• I love my country and what it stands for. Most of what we do as Americans makes me feel very proud to live in a country that helps oppressed nations and rebuilds the lives of it’s people. In our role as a leader of the free world and as a leader of the United Nations, we must help protect people from all nations from the oppressors of the world.

  • As we write this, there is a major hurricane churning toward the east coast of the United States, another smaller storm behind it and a third forming in the Atlantic.

    It’s time to take the hurricane season seriously.

    People in this area tend to get a little bit complacent because we are a slight distance inland. That’s false security.

    Those who were here in 1994 remember the series of storms that damaged our area with high winds and torrential rain. There were power failures and the loss of other services for days during that time.

  • What price do you place on your freedom? Thirty pieces of silver? A health care policy? A free house? A free car? A free education? A free whatever?

    The thought of selling my freedom never occurred to me. Silly me, I thought freedom was a priceless commodity. That, we rare humans in America are the only people in the history of mankind to ever enjoy freedom, bought with the life, and blood of so many fellow patriots.

    Now, some have so easily forgotten this fact, and they cannot wait to sell their freedom for peanuts.

  • I hope we would say our freedom, and having the ability to pass it down to future generations. I feel so blessed to have been born in this great country, having the opportunities that no other nation offers, a nation that has always honored God and puts our faith in him. I love to lead in the singing of “God Bless the USA” and feel the patriotism flowing from all who are within hearing distance. Most join in the singing of the Chorus, “I’m proud to be an American, where at least I know I’m free” and stand without being asked.

  • On Aug. 24, Jim Baker, of Oak Run, passed away leaving a hole in the hearts of his many friends and family. This is not an obituary but a celebration. A few years ago, I wrote about the passing of Jack Everson a close friend of all of us and particularly Jim. There’s another of “The Trio,” but that’s for later.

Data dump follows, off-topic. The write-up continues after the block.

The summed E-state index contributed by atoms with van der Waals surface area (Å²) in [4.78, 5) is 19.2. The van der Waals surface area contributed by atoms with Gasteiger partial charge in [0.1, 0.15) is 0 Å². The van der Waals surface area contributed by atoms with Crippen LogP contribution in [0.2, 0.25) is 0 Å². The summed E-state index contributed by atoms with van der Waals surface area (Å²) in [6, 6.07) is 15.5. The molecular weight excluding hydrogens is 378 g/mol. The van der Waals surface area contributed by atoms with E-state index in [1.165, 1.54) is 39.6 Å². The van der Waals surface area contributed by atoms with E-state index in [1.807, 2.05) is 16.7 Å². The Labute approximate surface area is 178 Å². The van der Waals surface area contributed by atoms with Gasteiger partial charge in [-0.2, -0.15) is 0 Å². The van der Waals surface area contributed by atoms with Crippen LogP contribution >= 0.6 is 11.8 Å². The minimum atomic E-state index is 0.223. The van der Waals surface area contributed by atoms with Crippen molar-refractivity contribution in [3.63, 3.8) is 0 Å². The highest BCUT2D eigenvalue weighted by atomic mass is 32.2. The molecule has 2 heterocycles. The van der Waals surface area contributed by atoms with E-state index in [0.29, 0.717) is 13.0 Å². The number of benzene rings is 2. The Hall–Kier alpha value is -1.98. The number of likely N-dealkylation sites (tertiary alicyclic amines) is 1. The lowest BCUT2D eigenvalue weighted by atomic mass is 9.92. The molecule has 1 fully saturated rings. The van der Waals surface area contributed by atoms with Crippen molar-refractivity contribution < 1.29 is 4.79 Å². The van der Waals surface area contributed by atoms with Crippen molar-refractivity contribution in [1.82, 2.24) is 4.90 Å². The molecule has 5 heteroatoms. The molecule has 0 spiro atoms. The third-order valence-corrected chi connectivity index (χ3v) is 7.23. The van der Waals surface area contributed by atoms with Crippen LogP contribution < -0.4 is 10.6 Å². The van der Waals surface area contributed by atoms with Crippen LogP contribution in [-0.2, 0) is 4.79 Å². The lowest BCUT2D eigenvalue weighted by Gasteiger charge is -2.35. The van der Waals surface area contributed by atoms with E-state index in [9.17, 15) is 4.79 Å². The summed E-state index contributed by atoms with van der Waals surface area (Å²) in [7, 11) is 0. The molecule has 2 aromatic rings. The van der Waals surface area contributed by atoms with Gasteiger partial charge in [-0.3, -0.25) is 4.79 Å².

• The members of the Forty & Eight veterans organization who meet in the State Road 200 Corridor are developing a program to honor our fallen military heroes who died in action. Six of those heroes were Marion County residents.

  • Jim Clark’s article about “The shot heard ‘round the world” brought back many memories of Bobby Thomson’s home run. I was also a rabid New York Giant fan and as a 17-year-old in 1951 sat in the living room of my home in Glendale, Queens, and watched that wonderful home run fly into the left field stands at the Polo Grounds. In those days you could sit in the center field bleachers using your G.O. card for 40 cents and watch many a Sunday afternoon doubleheader.

  • The educational bureaucracy, looking for answers to youth violence, should look in the mirror.

    • Who destroyed moral standards and substituted a non-judgmental relativistic ethic?

    • Who helped destroy the authority of parents and substituted secular government regulation?

    • Who dumbed down the curriculum to the point whereby SAT scores have been on a steady downturn for 35 years. Many graduates are so unprepared that the only job they can get is in the fast food industry?

  • When you work for a newspaper, you’re expected to defend the First Amendment. For the most part I do that, even in some unpopular causes, but there’s something that is taking place across America concerning political campaigns that bothers me.

    The campaigns are too negative, filled with hateful charges, some of them baseless. They are intrusive, disturbing the lives of many Americans who might care enough to want information without it being rammed down their throats.

    That’s why I’m proposing a couple of legislative changes all across America.

  • Charlie Crist should be congratulated for expressing his agreement with President Obama's support of the Muslim Mosque near Ground Zero. As I write this letter I'm listening to the leader of the Hamas terrorist organization describe his total agreement with our governor and president.